Designing Float Rigging
(or any other aircraft)
There is a wide variation in the design of fittings for attaching floats to an aircraft. I believe that there are a few important rules to follow to achieve well designed rigging. While the S7 above is a very pretty aircraft on Aerocet amphibs with rigging that works just fine, the design of the various components can be improved.
A separate issue is the geometry of the floats relative to the aircraft which will be addressed separately. See Geometry .
With three different sets of floats to try in the spring of 2009, I needed a flexible rigging design. I wanted to get away from fittings that are built with fixed angles.
For example, this is a welded top forward fuselage fitting that was on one of my Rans S7 aircraft on Full Lotus floats. This one had the Cub style gear.
This type of fitting pretty much fixes the fuselage-to-float geometry. So, for example, you would not be able to shorten or lengthen the rear strut to change the angle of the floats to the plane without changing this bracket. Also producing it would require either a very accurate fixture or tack welding it right on the plane which would be positioned over the floats.
Here is a top rear fitting off the S7 on the Aerocet amphib floats above:
It clamps to the vertical tube and is bolted through the bushing Rans welds to all S7 airframes.
It does allow pivoting in a fore/aft plane but again demands one specific float width/height combination because of the welded tab. These floats also used a fixed tab on the floats to attach front and rear struts so, again, no variation in angles allowed.
This is the top forward fitting on that same Aerocet installation shown above. This design is reasonably good in that pivoting is allowed in fore/aft angle of struts and float width but it requires three machined parts, the formed U and a weld.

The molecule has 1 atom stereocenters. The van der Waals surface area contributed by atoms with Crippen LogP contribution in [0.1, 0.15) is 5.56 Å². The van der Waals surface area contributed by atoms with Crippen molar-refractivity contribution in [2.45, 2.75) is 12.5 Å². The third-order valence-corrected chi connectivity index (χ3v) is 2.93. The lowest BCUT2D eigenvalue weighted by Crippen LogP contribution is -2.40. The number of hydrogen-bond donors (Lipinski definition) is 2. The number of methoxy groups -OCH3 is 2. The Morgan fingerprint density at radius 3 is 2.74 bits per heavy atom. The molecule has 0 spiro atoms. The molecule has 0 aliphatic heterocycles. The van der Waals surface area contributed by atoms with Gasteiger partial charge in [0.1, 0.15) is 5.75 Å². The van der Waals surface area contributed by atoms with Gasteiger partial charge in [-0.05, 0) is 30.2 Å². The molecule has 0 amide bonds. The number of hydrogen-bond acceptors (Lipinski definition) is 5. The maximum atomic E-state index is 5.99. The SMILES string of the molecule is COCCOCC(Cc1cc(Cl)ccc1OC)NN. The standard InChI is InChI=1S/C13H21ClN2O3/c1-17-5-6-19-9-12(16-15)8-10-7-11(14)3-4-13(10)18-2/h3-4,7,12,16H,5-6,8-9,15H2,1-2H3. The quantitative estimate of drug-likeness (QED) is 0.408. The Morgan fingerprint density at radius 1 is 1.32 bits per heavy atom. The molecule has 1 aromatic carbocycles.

The lower strut to float fittings are
related to what the float manufacturer provides on the floats. On these 1941
The top front porkchop stub gear used by Cessna, allowed some for/aft pivoting but fixed the float width/height.
In the Aerocet case above, the streamline tubing used for strut material has an inner cross section that allows for 1 square material to be inserted but the inserted fittings must stay parallel to the length of the strut. This material is the equivalent of Rans wing strut tubing.
Many builders then used Rans 1 square clevises to connect strut to brackets like this:
The diagonal strut takes ¾ material
While the requisite pivoting is achieved, it does require the clevis because the strut cross section does not allow any angular difference between strut and inner 1 material.
There are two ways around allowing an angular difference between strut and fitting. One is to design a different strut cross section. The other is to do away with the 1 clevis.
This material shown below the Rans strut material, does allow the strut to mate to a bracket at a wide angular range. The material at the top of the picture was used on the Aerocet above and is the same as Rans wing strut tubing; the bottom material is the other style. Note the thicker centre section which not only adds considerable strength but allows some pivoting. Its disadvantage is additional weight.
The top tubing is 1 inside; the bottom ¾.
For weight saving we want to use ¾ block material. The bottom tube style will bolt directly to the ¾ blocks; the upper tube requires filler at the block.
Here are the various parts that then go together to make up the rigging:
Here is the top front setup on my S7 on Murphy 1500:
And the lower front block on PG floats:
Below is the aft lower attachment
And finally top rear bracket and block:
This is made from 304 stainless and tig welded. The jig shown further down is helpful here to enable tacking the tabs to the bracket with fittings in place to guarantee the strut bolt is parallel to the centre line of the fuselage. All the fingerprints are from the anti seize compound I use.